Held in 1935 atop Hill Cumorah, the first Pageant was an enactment of the Mormon Testament with ten short story scenes encompassing events like “The Coming of the Prophet Lehi” (whom my brother and I dubbed “Prophet Nehi,” after the popular East Coast soft drink), “The Voyage to Ancient America,” “The Burning of Abinadi” (memorable for the fire and smoke exploding onstage) and ”The Resurrected Christ Appears to Ancient Americans,” (according to the Mormon Testament, Jesus miraculously materialized in America in 34 A.D.). It has been an internationally noted tradition ever since. Staged in the grand style of the medieval passion pageants of Europe, the cast of over 600, sporting lavish period attire (the Pageant boasts over 800 costumes), proceeds through the audience onto a towering 10-level stage, the site of virtuosic theatrical illusions that include earthquakes, lightning strikes, an erupting volcano and the immolation of a prophet.

If it sounds a little like the movies, it’s no accident. The Mormon Pageant is the largest outdoor theatrical production in the U.S., and the Hill Cumorah PR spinners love to tout its “Hollywood Special Effects” created by motion picture FX veteran Rick Josephson. If Jesus himself appeared on the Hill, his piddly little miracles would probably seem like amateur magic compared to the Pageants’ wondrous technological equivalents. Walking on water? Big deal. Raising the dead? Yawn. And as for those multiplying loaves and fishes, yuk. Hill Cumorah appeases the hungry masses with “burgers, hot dogs, sausage and onion pizza” and that famous Mormon delicacy, salt potatoes, alleviating the guilt of bad food indulgence with the soothing assurance that all proceeds support the local Lions and Rotary Clubs. Go ahead, super-size for the Lord.

In the last 50 years, the Pageant I remember has been kicked up a few mega-notches. Not only are the special effects even more spectacular, but celebrities have livened up the cast. In 1997, for instance, Mormon superstar Donny Osmond and his family came to Palmyra to appear in the Pageant, which only allows Mormons in the all-volunteer cast. In the modest part of the Prophet Samuel the Lamanite, Donny displayed true, if misguided, courage.

“I was standing high atop this wall and I told everyone below, I want to make this look real!” he recounted in an interview. “They threw the spears on cue and right at me! I ran like the dickens. Thankfully, I had on shoes with leather soles or I would have slipped. But, oh, man, one of the spears hit my right heel. If not for that shoe, I’d be in serious trouble right now. I mean, these are not prop spears. They are the real thing. With sharp points!”

I can see risking your life for your family, or your country, or your principles, but for the Mormon Pageant? Then again, actors, particularly not-too-bright ones, have been known to confuse their roles with reality.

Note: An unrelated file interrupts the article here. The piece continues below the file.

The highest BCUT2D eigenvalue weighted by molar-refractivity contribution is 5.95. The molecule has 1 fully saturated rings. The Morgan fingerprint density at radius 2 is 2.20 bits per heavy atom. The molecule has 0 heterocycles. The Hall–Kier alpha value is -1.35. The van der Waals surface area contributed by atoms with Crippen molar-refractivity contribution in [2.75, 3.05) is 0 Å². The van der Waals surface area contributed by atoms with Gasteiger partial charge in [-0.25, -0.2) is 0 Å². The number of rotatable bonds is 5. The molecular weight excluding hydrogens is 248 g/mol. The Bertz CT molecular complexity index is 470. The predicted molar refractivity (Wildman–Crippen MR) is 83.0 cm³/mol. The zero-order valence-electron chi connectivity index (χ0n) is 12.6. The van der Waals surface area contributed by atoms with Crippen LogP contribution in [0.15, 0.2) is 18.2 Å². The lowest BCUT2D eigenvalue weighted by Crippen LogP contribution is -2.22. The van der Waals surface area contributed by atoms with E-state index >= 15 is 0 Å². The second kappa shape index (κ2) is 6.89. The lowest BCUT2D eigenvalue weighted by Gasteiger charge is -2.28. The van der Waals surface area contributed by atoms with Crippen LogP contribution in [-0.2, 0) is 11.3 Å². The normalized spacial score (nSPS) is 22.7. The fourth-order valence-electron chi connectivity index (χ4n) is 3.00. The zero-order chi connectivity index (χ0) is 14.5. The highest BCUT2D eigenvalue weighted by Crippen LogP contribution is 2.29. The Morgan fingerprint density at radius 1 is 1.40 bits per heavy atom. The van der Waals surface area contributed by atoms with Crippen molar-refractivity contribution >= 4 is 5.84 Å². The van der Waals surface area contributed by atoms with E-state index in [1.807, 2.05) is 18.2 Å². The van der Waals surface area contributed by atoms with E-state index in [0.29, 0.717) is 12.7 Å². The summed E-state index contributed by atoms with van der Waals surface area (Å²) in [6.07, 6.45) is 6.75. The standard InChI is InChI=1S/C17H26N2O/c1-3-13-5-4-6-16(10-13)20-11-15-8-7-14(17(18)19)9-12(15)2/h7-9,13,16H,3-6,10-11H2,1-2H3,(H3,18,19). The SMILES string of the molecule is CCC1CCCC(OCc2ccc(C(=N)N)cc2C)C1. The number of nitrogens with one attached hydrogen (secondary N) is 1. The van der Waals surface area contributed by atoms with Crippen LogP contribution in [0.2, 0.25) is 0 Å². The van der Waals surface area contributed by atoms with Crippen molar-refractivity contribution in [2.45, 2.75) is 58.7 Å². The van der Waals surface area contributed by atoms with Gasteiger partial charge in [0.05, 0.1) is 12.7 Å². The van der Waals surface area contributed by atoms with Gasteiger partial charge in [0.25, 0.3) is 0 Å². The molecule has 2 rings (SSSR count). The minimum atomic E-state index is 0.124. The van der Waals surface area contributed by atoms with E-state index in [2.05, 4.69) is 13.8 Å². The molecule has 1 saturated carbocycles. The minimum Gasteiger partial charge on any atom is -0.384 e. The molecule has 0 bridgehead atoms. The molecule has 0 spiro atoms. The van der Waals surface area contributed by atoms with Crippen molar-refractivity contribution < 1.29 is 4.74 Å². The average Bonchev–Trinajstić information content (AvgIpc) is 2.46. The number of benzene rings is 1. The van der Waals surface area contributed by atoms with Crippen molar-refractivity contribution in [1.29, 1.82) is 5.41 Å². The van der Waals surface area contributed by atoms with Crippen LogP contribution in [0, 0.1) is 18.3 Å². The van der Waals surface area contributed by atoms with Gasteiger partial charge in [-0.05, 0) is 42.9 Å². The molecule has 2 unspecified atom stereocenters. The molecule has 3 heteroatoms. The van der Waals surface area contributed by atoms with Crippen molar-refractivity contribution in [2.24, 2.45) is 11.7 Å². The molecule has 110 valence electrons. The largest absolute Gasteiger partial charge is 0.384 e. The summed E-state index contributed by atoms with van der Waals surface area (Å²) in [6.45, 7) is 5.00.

Fortunately you don’t have to be a Mormon to enjoy the show, but you’d have to be a moron to swallow the whole story, which should be taken with a big dose of salt potatoes. History probably had no greater shyster/charlatan than Joseph Smith, who makes P.T. Barnum, J. Edgar Hoover and George W. Bush look like paragons of sincerity.

Throughout his life, Smith related numerous versions of his “vision” at Hill Cumorah, all of which were decidedly suspect. His “translations” of the gold plates, while inventive, are basically hilarious, evidence of a supremely fertile imagination. He subsequently “translated” other “ancient” documents that were proven to be forgeries. During his busy lifetime, Smith was arrested for fraud and disorderly conduct (he liked to drink, even though Mormons aren’t supposed to). An inveterate womanizer, Smith was married when he fell in love with a teenage servant girl, and promptly had a convenient revelation from the Lord telling him it was OK to have as many wives as he wanted, so long as they were virgins. Thus was the sacred rite of Mormon Polygamy born. In his short but prolific marital career, Smith was calculated to have amassed somewhere between 47 and 89 wives, but while polygamy was fun, it proved to be his ultimate undoing. He came to a violent end at the age of 38, when he was arrested in Nauvoo, Illinois, for his harem lifestyle and murdered by vigilantes (he managed to kill a few of them himself with his trusty six-shooter before he was gunned down).

None of the above, however, takes away from the sheer brilliance of the Pageant, which has made little old Palmyra the Universal Studios of upstate New York, and served to bring millions to the doorstep of Jesus Christ of the Latter Day Saints. So hitch up the horses, get in the wagon, and hustle on down to Hill Cumorah. And keep those salt potatoes a’comin’!


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Contributing editor Mary Beth Crain's last piece for SoMA was Agape: Far More Than a Smile.